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Uncategorized

Be skeptical of client-reported MIME Content-Types

Over the 14 years that I’ve been working on browsers and the web platform, I’ve seen a lot of bugs where the client’s configuration causes a problem with a website.

By default, Windows maintains File Extension to Content Type and Content Type to File Extension mappings mappings in the registry. You can find the former mappings in subkeys named for each file extension, e.g. HKEY_CLASSES_ROOT\.ext, and the latter as subkeys under the HKEY_CLASSES_ROOT\MIME\Database\Content Type key:

PDFMapping

These mappings are how Internet Explorer, Edge, and other browsers know that a file delivered as Content-Type: application/pdf should be saved with a .pdf extension, and that a local file named example.html ought to be treated as Content-Type: text/html.

Unfortunately, these mappings are subject to manipulation by locally-installed software, which means you might find that installing Microsoft Excel causes your .CSV file upload to have a Content-Type of application/vnd.ms-excel instead of the text/csv your website was expecting.

Similarly, you might be surprised to discover that some popular file extensions do not have a MIME type registered by default on Windows. Perhaps the most popular of these is files in JavaScript Object Notation format; these generally should have the file extension .json and a MIME type of application/json but Windows treats these as an unknown type by default.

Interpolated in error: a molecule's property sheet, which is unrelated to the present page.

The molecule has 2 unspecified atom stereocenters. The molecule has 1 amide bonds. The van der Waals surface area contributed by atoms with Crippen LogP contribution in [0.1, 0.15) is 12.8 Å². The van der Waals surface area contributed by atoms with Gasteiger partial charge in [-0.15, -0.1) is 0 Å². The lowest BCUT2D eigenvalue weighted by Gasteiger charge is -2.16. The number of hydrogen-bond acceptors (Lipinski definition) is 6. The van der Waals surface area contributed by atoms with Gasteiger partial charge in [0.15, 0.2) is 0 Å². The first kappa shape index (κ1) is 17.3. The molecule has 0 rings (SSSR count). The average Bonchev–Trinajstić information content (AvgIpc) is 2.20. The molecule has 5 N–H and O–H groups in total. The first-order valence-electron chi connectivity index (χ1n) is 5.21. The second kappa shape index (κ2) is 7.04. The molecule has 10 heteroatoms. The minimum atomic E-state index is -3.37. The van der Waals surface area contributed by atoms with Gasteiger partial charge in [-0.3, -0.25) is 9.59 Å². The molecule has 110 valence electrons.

Today, I looked at a site which allows the user to upload a JSON file containing data exported from some other service. The upload process fails in Edge with an error saying that the file must be JSON. Looking at the script in the site, it contains the following:

validateFile = function(file) {
  if (file.type !== "application/json") // BUG BUG BUG
    { alert('That is not a valid json file.'); return; }

This function fails in Edge– the file.type attribute is the empty string because Windows has no mapping between .json and application/json.

This site usually works in Chrome because Chrome has a MIME-type determination system which first checks a fixed list of mappings, then, if no fixed mapping was found, consults the system registry, and finally, if the registry does not specify a MIME type for a given extension, Chrome consults a “fallback” list of mappings (kSecondaryMappings), and .JSON is in that final fallback list. However, even Chrome users would be broken if the file had the wrong extension (e.g. data.jso) or if the user’s registry contained a different mapping (e.g. .json=>”text/json”).